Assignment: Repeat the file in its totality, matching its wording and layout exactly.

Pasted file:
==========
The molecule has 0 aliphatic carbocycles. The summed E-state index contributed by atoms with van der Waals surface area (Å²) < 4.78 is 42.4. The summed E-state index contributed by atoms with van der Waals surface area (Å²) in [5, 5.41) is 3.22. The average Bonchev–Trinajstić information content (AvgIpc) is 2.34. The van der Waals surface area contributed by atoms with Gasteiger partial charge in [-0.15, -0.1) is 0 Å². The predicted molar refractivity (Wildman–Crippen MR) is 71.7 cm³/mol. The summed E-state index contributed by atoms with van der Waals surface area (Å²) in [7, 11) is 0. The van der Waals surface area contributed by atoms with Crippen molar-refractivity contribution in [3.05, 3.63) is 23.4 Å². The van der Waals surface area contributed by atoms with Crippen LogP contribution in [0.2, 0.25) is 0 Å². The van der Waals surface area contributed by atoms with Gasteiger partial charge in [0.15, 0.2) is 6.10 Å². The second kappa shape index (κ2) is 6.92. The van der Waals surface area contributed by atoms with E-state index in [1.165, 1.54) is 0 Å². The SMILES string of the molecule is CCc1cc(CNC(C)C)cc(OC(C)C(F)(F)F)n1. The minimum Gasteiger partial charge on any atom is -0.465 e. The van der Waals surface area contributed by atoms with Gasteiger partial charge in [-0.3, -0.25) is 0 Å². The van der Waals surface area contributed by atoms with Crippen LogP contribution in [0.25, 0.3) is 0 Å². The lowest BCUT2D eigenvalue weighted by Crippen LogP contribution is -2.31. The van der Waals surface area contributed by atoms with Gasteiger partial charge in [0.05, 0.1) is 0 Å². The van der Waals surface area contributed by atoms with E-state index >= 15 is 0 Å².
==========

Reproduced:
The molecule has 0 aliphatic carbocycles. The summed E-state index contributed by atoms with van der Waals surface area (Å²) < 4.78 is 42.4. The summed E-state index contributed by atoms with van der Waals surface area (Å²) in [5, 5.41) is 3.22. The average Bonchev–Trinajstić information content (AvgIpc) is 2.34. The van der Waals surface area contributed by atoms with Gasteiger partial charge in [-0.15, -0.1) is 0 Å². The predicted molar refractivity (Wildman–Crippen MR) is 71.7 cm³/mol. The summed E-state index contributed by atoms with van der Waals surface area (Å²) in [7, 11) is 0. The van der Waals surface area contributed by atoms with Crippen molar-refractivity contribution in [3.05, 3.63) is 23.4 Å². The van der Waals surface area contributed by atoms with Crippen LogP contribution in [0.2, 0.25) is 0 Å². The van der Waals surface area contributed by atoms with Gasteiger partial charge in [0.15, 0.2) is 6.10 Å². The second kappa shape index (κ2) is 6.92. The van der Waals surface area contributed by atoms with E-state index in [1.165, 1.54) is 0 Å². The SMILES string of the molecule is CCc1cc(CNC(C)C)cc(OC(C)C(F)(F)F)n1. The minimum Gasteiger partial charge on any atom is -0.465 e. The van der Waals surface area contributed by atoms with Gasteiger partial charge in [-0.3, -0.25) is 0 Å². The van der Waals surface area contributed by atoms with Crippen LogP contribution in [0.25, 0.3) is 0 Å². The lowest BCUT2D eigenvalue weighted by Crippen LogP contribution is -2.31. The van der Waals surface area contributed by atoms with Gasteiger partial charge in [0.05, 0.1) is 0 Å². The van der Waals surface area contributed by atoms with E-state index >= 15 is 0 Å².